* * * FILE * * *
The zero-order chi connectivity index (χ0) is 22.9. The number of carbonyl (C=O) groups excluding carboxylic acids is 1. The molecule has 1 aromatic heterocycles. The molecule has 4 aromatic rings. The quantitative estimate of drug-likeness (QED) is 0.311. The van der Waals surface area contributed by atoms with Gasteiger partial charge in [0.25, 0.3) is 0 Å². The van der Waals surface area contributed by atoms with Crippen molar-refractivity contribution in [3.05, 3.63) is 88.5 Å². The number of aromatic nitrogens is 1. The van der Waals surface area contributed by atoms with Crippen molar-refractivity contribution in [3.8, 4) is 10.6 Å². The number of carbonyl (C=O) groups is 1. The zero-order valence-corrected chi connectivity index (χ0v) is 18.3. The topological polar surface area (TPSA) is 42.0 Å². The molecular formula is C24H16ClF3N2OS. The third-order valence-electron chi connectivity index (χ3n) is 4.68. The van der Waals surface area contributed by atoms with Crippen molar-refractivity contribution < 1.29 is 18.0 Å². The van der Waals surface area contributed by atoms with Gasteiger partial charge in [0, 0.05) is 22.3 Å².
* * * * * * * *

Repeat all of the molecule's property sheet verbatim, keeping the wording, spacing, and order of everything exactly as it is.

The zero-order chi connectivity index (χ0) is 22.9. The number of carbonyl (C=O) groups excluding carboxylic acids is 1. The molecule has 1 aromatic heterocycles. The molecule has 4 aromatic rings. The quantitative estimate of drug-likeness (QED) is 0.311. The van der Waals surface area contributed by atoms with Gasteiger partial charge in [0.25, 0.3) is 0 Å². The van der Waals surface area contributed by atoms with Crippen molar-refractivity contribution in [3.05, 3.63) is 88.5 Å². The number of aromatic nitrogens is 1. The van der Waals surface area contributed by atoms with Crippen molar-refractivity contribution in [3.8, 4) is 10.6 Å². The number of carbonyl (C=O) groups is 1. The zero-order valence-corrected chi connectivity index (χ0v) is 18.3. The topological polar surface area (TPSA) is 42.0 Å². The molecular formula is C24H16ClF3N2OS. The third-order valence-electron chi connectivity index (χ3n) is 4.68. The van der Waals surface area contributed by atoms with Crippen molar-refractivity contribution < 1.29 is 18.0 Å². The van der Waals surface area contributed by atoms with Gasteiger partial charge in [0, 0.05) is 22.3 Å².